Occlusives, Humectants and Emollients
Before you can narrow down the best type of moisturizer for your skin, we first need to understand a few things about how moisturizers work.
Moisturizers hydrate and smooth the skin. There are a few types out there, but it basically breaks down to products that seal moisture into the skin, products that smooth the skin and products that attract moisture to the skin.
Occlusives and emollients soften and smooth the skin. Occlusives include petroleum jelly, parafiin and collagen, and they work by sealing in moisture: This type of moisturizer creates a layer -- a physical barrier -- on your skin to keep moisture from escaping, similar to how all that extra sebum your body naturally produces helps seal moisture in. Emollients are oils and lipids (fats), such as stearic acid and essential fatty acids, that help to repair and smooth skin – the creamier the moisturizer, the more emollient it's said to be. Humectants such as panthenol, urea and glycerin, on the other hand, work by attracting moisture from the deeper layers of skin to the outermost layer of the skin. In humid climates, they also attract moisture from the air.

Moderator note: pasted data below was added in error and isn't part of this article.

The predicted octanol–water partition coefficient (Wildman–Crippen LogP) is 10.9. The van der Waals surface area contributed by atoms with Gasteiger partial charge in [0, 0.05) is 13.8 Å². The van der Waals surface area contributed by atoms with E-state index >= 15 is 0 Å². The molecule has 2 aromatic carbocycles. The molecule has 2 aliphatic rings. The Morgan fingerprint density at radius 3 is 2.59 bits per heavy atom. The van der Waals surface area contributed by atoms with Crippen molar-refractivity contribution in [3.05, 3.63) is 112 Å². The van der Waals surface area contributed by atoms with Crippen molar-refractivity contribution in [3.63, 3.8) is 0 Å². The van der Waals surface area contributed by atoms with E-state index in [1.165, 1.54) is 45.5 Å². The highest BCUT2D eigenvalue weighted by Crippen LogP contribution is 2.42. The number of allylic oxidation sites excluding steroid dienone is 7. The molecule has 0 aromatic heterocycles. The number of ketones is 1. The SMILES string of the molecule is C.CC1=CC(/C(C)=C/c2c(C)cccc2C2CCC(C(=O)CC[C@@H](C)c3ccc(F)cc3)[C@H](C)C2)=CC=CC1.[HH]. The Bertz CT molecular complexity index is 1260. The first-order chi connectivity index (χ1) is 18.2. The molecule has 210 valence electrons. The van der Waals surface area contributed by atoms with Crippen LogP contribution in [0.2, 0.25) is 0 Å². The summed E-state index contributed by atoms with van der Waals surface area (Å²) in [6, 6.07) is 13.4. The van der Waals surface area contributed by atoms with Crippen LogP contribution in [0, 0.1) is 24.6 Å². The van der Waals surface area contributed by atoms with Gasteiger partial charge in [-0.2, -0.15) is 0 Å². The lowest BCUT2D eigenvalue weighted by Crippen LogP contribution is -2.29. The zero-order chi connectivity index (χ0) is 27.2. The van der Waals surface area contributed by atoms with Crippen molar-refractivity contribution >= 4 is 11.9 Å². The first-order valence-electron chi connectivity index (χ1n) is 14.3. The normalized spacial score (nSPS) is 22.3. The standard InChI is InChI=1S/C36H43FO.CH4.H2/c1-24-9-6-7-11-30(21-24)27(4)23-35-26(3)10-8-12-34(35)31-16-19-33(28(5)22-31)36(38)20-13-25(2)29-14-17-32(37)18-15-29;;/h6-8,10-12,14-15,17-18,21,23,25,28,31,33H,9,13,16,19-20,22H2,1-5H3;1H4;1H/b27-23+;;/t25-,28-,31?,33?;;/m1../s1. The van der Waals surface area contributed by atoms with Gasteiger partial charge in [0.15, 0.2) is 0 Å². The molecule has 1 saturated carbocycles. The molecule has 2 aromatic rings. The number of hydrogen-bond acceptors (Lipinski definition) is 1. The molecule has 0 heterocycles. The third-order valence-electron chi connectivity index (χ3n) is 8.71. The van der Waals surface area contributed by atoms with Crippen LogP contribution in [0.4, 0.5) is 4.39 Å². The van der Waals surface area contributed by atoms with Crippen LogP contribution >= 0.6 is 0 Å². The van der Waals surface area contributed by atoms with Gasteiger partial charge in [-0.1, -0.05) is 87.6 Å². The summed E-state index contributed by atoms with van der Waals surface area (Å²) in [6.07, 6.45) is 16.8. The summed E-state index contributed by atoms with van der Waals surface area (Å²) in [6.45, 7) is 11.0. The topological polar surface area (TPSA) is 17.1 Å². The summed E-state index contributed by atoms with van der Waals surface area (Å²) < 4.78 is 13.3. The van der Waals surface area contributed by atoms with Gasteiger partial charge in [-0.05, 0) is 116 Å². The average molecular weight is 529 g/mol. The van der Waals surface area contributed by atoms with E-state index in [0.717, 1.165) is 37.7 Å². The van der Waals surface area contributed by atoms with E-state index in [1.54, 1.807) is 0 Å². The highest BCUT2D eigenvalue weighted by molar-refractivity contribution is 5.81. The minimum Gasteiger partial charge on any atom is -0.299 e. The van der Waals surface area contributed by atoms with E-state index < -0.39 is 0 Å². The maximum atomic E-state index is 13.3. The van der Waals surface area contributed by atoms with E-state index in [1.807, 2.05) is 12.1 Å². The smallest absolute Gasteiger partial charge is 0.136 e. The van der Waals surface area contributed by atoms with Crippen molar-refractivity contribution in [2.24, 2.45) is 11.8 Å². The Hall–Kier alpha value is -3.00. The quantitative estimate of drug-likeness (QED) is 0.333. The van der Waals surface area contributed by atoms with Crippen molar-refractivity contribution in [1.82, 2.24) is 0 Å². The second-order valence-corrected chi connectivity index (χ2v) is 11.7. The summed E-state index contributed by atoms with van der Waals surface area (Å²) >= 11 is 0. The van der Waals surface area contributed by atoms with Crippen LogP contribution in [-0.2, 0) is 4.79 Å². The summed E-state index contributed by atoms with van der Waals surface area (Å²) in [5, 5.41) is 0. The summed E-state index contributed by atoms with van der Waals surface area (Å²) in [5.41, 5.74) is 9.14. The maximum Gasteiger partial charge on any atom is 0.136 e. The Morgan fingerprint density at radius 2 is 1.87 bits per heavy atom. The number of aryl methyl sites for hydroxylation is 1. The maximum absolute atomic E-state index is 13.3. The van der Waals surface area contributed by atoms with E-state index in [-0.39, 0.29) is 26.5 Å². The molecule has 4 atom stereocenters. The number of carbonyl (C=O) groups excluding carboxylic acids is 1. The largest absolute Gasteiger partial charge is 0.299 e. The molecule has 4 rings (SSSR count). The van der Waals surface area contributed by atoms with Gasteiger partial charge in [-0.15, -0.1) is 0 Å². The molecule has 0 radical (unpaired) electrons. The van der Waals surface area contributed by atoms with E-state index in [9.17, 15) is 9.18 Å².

Most moisturizers rely on a combination of humectants, occlusives and emollients to attract and seal in moisture as well as improve skin texture, while also repairing and hydrating. Oily-skinned faces take note: Occlusives can be thick and are notoriously greasy, and if your skin is already oily, these ingredients can trap sebum and cause blemishes.